When I made a big batch of preserved lemons last spring, I wondered how I’d ever use them all up. Now that I have discovered this preserved lemon labneh/yogurt dip, I worry I won’t have enough until the next round of lemons is ready.

I have now made the dip twice for two friends on two different continents whose birthdays are two days apart in February. (Hi Peggy! Hi Stéf!) Each time, I doubled the original recipe so I could have enough to have lots of leftovers. Each time, I ended up with just a couple of spoonfuls. And if that isn’t enough of a recommendation, let me just say that the time I served it beside a bowl of hummus, the hummus remained mostly untouched. And EVERYONE loves hummus.

I have scoured the internet to see if I can find some authentically Middle Eastern, exotic-sounding name that would do justice to the incredible, creamy-tangy-salty flavor you get from just three ingredients. All I found was , ‘Preserved Lemon Labneh’ or ‘Preserved Lemon Yogurt Sauce.’ Oh well. I’m calling mine a dip because everyone loves a dip (See above: hummus) and that’s really how it’s best: On its own with some sort of tasty vehicle (pita wedge, bread slice, cracker, crudité, or spoon) to carry it straight to your mouth.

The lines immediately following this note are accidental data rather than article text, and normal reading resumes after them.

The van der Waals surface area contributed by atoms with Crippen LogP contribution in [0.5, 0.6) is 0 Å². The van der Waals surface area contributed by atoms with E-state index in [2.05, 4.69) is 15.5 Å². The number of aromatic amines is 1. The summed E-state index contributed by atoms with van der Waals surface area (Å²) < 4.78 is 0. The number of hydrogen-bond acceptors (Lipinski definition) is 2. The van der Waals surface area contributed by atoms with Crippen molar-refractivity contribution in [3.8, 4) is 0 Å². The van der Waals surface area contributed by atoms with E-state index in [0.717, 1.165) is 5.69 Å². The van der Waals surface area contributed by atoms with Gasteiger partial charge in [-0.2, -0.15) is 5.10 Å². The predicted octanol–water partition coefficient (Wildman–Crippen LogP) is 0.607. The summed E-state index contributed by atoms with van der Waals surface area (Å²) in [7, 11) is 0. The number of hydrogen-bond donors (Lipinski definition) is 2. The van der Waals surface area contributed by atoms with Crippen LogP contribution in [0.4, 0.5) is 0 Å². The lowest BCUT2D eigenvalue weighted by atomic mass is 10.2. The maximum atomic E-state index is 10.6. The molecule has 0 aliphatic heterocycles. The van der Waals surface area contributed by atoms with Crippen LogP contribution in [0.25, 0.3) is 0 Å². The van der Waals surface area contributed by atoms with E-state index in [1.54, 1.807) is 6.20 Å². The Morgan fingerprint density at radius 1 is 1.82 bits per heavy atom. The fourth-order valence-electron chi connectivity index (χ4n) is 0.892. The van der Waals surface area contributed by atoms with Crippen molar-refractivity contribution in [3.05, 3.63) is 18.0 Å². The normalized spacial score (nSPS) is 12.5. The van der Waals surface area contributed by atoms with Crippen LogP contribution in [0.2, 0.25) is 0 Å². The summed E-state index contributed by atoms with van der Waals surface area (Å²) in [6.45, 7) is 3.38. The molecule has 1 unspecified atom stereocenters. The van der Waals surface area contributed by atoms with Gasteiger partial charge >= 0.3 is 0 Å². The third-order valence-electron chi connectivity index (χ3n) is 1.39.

Preserved Lemon Yogurt (or Labneh) Dip

1 large or 2 small preserved lemons, plus more for garnish
2 cups whole-milk Greek yogurt or labneh
coarsely ground black pepper

PAT the preserved lemon(s) or lemon quarters dry (or wash and dry if you want less salt), scrape out the pulp and reserve for another use, then finely dice the rinds.

STIR the preserved lemons and about 20 grinds of coarsely ground black pepper into the yogurt or labneh. Chill 2 hours or overnight to let flavors develop, if possible. Serve sprinkled with diced preserved lemon and more pepper as a dip, or use as a sandwich spread or main dish sauce.

Seasoning notes: Because the preserved lemons are salty, there’s no need to salt the dip. I recommend fresh, coarsely ground pepper because it keeps the dip snowy white and prevents it from tasting too peppery.